Major advances in research on Alzheimer’s disease? A new study released Friday shows that clusters of toxic proteins, which are thought to be responsible for cognitive decline associated with the disease, reach different regions of the brain and accumulate there over decades.
The article, published in “Science Advances,” is the first to use human data to rate the molecular processes that lead to this neurodegenerative disease, and could influence the way treatments are designed. It also overturns the theory that clumps form in one place and trigger a chain reaction in others, a pattern seen in mice. Such spread can occur, but it is not the main driver, according to the researchers.
400 brain samples were used
“Two things made this work possible,” George Maisel, a chemist at the University of Cambridge and one of the lead authors of the article, told AFP. “First study the very detailed data from PET scans (a type of medical imaging test) and the different datasets combined, and the mathematical models that have been developed over the past 10 years.”
The researchers used 400 postmortem brain samples from people with Alzheimer’s disease and 100 positron emission tomography samples from people living with the disease to track the build-up of the protein tau. This protein accumulates with another protein called beta-amyloid, causing brain cells to die and the brain to shrink. This particularly leads to memory loss and the inability to perform daily tasks. This disease is considered a major public health problem, affecting more than 40 million people worldwide.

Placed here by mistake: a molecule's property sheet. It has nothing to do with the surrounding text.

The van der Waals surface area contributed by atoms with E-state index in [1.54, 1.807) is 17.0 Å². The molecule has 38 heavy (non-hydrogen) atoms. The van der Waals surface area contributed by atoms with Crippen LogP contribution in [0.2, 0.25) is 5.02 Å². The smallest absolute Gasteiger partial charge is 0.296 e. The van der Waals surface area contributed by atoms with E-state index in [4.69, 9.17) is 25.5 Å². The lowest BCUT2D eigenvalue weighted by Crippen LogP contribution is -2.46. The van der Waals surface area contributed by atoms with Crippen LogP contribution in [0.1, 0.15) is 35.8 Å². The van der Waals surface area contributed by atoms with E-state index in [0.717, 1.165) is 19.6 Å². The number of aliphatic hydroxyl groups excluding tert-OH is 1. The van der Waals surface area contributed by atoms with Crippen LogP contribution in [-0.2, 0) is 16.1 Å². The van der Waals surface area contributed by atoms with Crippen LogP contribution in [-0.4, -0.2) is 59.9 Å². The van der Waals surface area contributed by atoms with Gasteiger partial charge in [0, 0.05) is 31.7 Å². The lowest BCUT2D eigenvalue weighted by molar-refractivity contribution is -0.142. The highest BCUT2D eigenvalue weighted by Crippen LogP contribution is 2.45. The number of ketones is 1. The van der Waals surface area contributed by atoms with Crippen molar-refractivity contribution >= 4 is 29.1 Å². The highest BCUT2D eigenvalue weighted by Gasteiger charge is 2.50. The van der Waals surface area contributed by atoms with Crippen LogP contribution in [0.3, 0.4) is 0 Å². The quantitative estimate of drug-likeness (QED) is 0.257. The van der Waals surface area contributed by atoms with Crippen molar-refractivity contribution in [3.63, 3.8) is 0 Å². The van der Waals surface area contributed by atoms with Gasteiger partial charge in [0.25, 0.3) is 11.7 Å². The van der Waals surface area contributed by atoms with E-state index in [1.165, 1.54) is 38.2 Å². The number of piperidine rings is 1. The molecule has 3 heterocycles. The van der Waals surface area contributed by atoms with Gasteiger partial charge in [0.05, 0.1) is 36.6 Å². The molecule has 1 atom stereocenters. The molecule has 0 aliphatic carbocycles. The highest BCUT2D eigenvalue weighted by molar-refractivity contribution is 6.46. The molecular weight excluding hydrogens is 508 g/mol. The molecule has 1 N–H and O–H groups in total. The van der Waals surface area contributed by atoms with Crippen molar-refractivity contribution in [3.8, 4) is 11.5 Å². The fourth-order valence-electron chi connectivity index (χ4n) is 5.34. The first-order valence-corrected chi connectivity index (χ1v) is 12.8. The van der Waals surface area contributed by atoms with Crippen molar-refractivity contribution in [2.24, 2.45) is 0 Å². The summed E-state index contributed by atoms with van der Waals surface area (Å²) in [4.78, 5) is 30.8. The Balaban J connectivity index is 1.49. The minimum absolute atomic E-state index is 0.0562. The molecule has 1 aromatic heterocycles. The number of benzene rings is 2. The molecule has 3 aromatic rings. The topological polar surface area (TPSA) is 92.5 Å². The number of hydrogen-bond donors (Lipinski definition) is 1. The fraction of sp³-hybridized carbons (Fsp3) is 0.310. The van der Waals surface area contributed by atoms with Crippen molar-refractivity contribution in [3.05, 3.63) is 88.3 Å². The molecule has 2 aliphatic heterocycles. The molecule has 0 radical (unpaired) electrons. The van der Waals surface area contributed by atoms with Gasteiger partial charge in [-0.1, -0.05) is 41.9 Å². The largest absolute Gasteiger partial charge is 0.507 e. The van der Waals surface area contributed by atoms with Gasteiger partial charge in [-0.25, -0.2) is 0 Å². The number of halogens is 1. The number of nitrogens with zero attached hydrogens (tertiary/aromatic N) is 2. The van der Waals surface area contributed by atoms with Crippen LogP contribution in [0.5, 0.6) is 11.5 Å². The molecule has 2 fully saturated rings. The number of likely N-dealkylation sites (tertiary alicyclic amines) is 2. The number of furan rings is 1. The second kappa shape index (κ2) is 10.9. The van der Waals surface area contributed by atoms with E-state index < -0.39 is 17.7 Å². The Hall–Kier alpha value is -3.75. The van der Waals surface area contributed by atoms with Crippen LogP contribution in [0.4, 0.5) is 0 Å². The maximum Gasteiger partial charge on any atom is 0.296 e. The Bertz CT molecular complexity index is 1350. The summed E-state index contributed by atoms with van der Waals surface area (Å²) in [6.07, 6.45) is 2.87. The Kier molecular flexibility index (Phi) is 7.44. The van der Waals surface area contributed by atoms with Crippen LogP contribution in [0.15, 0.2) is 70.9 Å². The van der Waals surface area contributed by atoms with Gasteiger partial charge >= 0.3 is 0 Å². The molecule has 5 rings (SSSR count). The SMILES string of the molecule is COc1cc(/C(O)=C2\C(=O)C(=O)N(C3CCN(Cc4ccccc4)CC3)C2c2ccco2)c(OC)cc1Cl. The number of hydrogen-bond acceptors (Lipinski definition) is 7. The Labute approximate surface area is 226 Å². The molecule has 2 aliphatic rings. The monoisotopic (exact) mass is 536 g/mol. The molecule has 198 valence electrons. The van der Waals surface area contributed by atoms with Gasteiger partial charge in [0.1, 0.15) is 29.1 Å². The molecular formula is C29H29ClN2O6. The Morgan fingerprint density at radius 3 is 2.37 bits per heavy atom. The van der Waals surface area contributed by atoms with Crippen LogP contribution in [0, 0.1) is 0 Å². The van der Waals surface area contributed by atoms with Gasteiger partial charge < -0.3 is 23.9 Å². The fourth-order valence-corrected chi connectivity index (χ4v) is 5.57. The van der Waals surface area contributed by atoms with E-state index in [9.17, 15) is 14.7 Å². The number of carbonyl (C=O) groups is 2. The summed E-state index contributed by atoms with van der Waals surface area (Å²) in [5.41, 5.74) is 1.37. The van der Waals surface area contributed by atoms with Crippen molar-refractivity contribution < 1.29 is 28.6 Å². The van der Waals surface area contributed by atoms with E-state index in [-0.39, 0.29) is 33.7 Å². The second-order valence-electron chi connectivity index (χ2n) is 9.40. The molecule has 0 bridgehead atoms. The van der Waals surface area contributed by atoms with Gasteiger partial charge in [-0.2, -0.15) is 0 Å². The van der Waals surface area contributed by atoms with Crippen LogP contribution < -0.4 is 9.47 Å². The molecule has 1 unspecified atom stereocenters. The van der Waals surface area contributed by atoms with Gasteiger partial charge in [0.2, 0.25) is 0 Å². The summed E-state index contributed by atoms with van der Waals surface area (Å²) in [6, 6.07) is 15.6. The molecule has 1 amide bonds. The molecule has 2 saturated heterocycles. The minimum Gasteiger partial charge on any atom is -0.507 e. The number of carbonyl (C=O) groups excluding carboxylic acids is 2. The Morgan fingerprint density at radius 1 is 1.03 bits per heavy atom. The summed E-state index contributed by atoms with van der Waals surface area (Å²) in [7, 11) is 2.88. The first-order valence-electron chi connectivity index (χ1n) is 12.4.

Delay the onset of disease?
The researchers also found that it took five years for the totals to double. This is an “encouraging” number, according to George Maisel, because it shows that neurons are indeed able to fight off aggregations. “Maybe if we can improve it a little bit, we can significantly delay the onset of serious disease.”
Alzheimer’s disease is classified by “Braque stages,” and scientists have found that it takes about 35 years to go from stage III, where mild symptoms appear, to more advanced stage six. Totals are increasing exponentially, which explains “why disease takes so long to develop, and why people’s condition tends to deteriorate rapidly,” according to George Maisel.
The team wants to apply the same methods to studying traumatic brain injury and frontotemporal dementia, in which the tau protein also plays a role. Sarah Emarisio, from Alzheimer’s Research UK, said.